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Few emerging product categories garner as much attention, enthusiasm and speculation as Virtual Reality (VR). Frequently associated with large goggle rigs featured in internet fail videos or speculation about the future metaverse, this technology is both emerging and already incredibly powerful.
What’s more, it might be the tool that helps tech companies respond and adapt to today’s uniquely disruptive moment for a sector accustomed to prolific, seemingly-unbridled growth and innovation.
Whether they are responding to new regulatory standards, adopting enhanced cybersecurity protocols or integrating novel technologies like artificial intelligence (AI), it’s clear that the status quo has been upended.
At the same time, the tech sector is reeling from the Great Resignation, which widened the already chasm-like gap between supply and demand for tech workers. Even for fully staffed companies, 76% of IT decision-makers are dealing with “critical skills gaps on their teams.”
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To help support increasingly-distributed teams, augment employees’ skills and capabilities or implement new standards and technologies, tech companies are doubling down on employee training and digital tools have become central to those efforts. Unfortunately, these efforts often lack the lived experience and exposure that produce effective and reliable real-world results.
VR can bridge this gap by engaging the brain in the same way as lived experiences and accelerating outcomes accordingly. The neuroscience of VR provides compelling reasons to look to this technology to support teams while helping identify the best ways to harness VR to accelerate critical outcomes.
The neuroscience of VR
VR is a technological marvel that relies on strategically positioned lenses to distort images and make them appear three-dimensional. The technology is nearly half a century old, but its capabilities are more realized, recognizable and accessible in today’s cutting-edge environment.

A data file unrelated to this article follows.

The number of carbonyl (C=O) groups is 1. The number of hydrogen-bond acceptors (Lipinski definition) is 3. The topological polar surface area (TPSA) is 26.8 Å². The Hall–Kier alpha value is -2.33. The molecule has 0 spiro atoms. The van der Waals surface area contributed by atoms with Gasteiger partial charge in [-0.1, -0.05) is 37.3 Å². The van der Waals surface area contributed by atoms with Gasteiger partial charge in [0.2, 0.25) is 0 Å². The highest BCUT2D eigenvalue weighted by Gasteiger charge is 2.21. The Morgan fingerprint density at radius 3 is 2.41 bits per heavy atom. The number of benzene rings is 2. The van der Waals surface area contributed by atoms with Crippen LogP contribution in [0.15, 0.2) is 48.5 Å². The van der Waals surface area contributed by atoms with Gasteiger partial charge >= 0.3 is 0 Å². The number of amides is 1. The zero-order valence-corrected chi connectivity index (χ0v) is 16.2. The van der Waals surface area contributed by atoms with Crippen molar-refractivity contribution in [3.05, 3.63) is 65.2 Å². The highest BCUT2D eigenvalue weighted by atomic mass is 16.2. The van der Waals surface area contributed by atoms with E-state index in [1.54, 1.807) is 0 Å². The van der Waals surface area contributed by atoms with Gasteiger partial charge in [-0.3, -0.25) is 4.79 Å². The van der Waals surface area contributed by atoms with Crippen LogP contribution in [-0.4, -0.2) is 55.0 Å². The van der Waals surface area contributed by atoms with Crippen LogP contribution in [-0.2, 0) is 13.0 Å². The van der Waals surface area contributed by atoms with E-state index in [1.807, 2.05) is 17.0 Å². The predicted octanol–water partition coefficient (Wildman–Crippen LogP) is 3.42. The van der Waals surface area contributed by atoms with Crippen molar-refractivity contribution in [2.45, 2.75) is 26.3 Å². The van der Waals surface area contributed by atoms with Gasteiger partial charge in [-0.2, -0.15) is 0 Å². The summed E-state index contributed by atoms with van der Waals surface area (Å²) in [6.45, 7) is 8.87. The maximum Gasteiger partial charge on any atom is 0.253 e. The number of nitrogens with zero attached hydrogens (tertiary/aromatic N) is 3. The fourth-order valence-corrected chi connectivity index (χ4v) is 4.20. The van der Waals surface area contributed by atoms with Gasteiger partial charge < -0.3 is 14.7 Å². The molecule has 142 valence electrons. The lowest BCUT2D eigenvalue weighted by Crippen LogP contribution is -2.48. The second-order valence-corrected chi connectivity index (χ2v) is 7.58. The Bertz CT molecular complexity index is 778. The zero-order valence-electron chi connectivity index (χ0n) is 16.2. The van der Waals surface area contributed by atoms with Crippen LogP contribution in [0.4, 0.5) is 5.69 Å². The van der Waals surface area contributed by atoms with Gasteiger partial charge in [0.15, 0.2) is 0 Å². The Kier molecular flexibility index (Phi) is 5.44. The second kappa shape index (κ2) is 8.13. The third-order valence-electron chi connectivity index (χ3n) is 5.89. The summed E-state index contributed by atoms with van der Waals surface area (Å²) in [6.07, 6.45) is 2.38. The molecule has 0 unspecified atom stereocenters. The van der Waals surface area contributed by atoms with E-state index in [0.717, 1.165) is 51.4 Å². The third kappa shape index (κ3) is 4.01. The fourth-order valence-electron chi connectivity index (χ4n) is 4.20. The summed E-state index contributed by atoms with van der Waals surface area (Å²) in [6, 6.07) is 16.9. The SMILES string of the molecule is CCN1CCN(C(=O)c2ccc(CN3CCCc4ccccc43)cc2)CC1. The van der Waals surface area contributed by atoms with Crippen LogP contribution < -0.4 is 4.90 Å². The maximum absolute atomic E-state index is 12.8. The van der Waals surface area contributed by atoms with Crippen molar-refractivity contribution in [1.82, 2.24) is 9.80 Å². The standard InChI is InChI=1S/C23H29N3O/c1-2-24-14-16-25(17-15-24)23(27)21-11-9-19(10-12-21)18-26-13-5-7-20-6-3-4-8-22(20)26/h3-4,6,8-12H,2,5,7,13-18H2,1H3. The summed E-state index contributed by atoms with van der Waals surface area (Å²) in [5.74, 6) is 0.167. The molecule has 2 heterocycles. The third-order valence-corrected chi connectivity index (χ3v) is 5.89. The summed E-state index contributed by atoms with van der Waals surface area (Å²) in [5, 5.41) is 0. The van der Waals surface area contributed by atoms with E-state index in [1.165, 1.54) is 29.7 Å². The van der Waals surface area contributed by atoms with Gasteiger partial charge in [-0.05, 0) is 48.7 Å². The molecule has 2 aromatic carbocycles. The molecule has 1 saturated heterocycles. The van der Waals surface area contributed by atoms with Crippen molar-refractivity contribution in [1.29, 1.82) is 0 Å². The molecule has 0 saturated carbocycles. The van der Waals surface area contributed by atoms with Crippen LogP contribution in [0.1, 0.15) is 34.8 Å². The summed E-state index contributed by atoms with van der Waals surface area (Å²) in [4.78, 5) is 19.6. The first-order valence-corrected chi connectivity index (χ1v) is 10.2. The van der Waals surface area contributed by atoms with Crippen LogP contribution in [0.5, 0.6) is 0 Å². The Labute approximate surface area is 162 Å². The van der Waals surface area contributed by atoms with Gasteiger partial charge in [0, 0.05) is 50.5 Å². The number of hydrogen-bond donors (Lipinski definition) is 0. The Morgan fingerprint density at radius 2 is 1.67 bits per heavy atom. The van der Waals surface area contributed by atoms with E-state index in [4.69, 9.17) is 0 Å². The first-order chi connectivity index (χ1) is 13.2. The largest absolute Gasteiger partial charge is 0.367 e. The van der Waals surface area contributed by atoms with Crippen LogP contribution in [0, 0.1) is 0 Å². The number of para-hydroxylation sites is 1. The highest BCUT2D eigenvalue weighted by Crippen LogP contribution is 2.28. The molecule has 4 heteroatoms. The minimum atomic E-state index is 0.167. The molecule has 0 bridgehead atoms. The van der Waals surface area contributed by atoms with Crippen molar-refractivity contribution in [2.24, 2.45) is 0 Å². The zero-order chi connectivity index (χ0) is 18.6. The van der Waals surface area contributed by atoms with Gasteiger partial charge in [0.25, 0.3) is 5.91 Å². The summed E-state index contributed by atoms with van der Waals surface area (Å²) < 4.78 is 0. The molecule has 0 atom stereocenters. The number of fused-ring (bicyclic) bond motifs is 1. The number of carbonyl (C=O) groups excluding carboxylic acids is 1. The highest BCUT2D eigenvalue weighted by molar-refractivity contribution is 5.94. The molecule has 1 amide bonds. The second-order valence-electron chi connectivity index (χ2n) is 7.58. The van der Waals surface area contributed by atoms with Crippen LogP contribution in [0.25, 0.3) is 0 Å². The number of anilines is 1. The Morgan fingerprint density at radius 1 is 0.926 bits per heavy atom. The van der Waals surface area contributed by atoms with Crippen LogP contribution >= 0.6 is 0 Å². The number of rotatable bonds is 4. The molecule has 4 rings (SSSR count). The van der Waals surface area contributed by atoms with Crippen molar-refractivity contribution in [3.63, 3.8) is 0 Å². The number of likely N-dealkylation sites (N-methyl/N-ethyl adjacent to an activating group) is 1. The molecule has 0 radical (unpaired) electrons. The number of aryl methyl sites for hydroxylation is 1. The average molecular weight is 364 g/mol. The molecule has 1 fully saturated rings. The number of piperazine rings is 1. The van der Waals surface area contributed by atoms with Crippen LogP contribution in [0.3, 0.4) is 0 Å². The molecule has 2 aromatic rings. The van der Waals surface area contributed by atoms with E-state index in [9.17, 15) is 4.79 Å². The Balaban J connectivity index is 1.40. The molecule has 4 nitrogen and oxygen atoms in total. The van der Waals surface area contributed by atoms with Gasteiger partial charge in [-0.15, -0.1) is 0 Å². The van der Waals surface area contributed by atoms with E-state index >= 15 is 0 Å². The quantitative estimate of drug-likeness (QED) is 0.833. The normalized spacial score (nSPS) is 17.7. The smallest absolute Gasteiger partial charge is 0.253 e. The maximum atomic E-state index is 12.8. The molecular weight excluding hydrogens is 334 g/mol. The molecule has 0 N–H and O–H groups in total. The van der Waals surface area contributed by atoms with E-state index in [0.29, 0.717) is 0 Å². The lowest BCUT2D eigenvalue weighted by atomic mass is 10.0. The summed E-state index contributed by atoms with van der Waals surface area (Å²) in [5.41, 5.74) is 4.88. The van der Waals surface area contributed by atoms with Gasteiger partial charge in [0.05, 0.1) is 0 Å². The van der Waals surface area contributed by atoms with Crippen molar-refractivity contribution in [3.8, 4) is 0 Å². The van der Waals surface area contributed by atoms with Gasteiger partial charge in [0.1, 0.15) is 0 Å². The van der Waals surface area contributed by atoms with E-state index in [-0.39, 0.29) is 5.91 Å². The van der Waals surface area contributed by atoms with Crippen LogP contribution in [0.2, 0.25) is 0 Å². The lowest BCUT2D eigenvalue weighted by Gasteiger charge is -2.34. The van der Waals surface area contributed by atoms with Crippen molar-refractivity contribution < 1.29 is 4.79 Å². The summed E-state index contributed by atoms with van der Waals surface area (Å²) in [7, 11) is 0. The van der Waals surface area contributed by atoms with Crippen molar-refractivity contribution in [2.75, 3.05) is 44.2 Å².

The technology exposes users to life-like experiences that engage the brain in tangible ways. For starters, VR blends bodily control and functionality with a compelling ecological reality. Our brains constantly make predictions about our actions, concepts and emotions. VR follows the same principle, using advanced computing power to predict the sensory consequences of particular movements.
The impact on our brain is profound. According to research published in the National Library of Medicine, “VR can be considered an advanced imaginal system: An advanced form of imagery that is as effective as reality in inducing experiences and emotions.”
This singularity, known as immersion, is compelling and convincing. As the NEO Academy helpfully explains, “When we put on a VR headset, we’re effectively transported into a digital world. Our brains receive visual, auditory and other sensory input that trick us into thinking we’re somewhere else.”
While this unique experience is frequently associated with the still-futuristic metaverse or videogame use cases, the ramifications for businesses are formidable. Specifically, VR can help tech teams adapt to a changing environment and new challenges.
How VR can help break barriers
Learning new skills, navigating unfamiliar environments or tackling formidable challenges are incredibly difficult tasks. For tech companies looking to equip employees to meet onerous demands, the neuroscience of VR presents a compelling opportunity to leverage this increasingly capable technology to help teams break critical barriers.